Referring again to the figure above, note that the polar regions are also predominantly high-pressure areas of descending cold and dry air. Another circulation cell occurs there known as the Polar Cell . Here, air not only descends convectively because it is cold, but cold air can hold much less moisture than warm air, and thus the driest and coldest places on Earth are the polar deserts. Antarctica is not only currently the driest land on Earth today, but any land that occupies the poles in Earth history should always be dry.
13.1.2: Coriolis Effect
In a non-rotating Earth, air would rise at the equator, sink at the poles, creating one circulation cell. However, as noted above, Earth has three cells. Why? As objects move on a rotating sphere, an effect called the Coriolis Effect occurs which causes a deflection in the motion. In the northern hemisphere, this deflection is to the right; in the southern hemisphere, it is to the left. This has two consequences on masses of air (and water) moving on the earth. The lower air in the Hadley Cells moves toward the equator over the earth’s surface. This air is deflected to the right in the northern hemisphere and to the left in the southern hemisphere creating the trade winds that carried European explorers to South America and the Caribbean. The midlatitude cells move surface air north toward the pole in the northern hemisphere (and south in the southern hemisphere) from the horse latitudes which is deflected again to the right (or left in the southern) producing the zone of westerlies. High above the Earth, the rising air from the equator would attach to the sinking air at the poles, but again, it is deflected, causing instead sinking air at 30° and rising at 60°. This splits the circulation into three cells instead of one.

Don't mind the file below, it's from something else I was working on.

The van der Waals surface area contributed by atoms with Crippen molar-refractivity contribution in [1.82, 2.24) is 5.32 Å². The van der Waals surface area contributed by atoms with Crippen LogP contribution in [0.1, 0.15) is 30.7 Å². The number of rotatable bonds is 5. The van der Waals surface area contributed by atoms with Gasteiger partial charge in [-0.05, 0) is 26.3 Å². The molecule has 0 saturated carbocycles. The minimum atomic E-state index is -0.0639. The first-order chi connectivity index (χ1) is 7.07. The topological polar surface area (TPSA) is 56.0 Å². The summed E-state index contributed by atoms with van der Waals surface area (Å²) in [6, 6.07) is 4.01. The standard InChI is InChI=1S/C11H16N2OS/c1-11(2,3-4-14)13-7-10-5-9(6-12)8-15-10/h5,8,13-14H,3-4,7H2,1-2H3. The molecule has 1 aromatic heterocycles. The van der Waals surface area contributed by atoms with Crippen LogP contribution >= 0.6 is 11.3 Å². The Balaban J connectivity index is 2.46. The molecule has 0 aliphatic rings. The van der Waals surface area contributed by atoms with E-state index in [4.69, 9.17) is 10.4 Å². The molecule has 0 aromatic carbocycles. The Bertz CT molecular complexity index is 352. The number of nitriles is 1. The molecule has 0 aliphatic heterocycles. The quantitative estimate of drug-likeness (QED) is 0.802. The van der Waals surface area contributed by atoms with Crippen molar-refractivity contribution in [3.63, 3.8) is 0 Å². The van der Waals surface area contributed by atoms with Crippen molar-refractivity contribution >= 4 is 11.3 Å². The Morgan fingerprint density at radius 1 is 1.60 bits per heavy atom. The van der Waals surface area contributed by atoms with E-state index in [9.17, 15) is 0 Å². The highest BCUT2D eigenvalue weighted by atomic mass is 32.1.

To understand the Coriolis Effect, first consider motion along the meridians (the lines connecting the poles and running north-south). The earth rotates toward the east, i.e. everything on Earth moves at an eastward speed depending on its latitude. At a given latitude, objects possess a certain momentum of that motion depending on the length of the radius from its latitude to the rotational axis of the Earth. In the northern hemisphere, if the object is moving north, it has greater momentum toward the east than other objects at the new more northerly latitude. If it moves south, it has less momentum than other objects at that new more southerly latitude. It, therefore, tends to move to the right compared to fixed locations at that new latitude. The opposite happens in the southern hemisphere.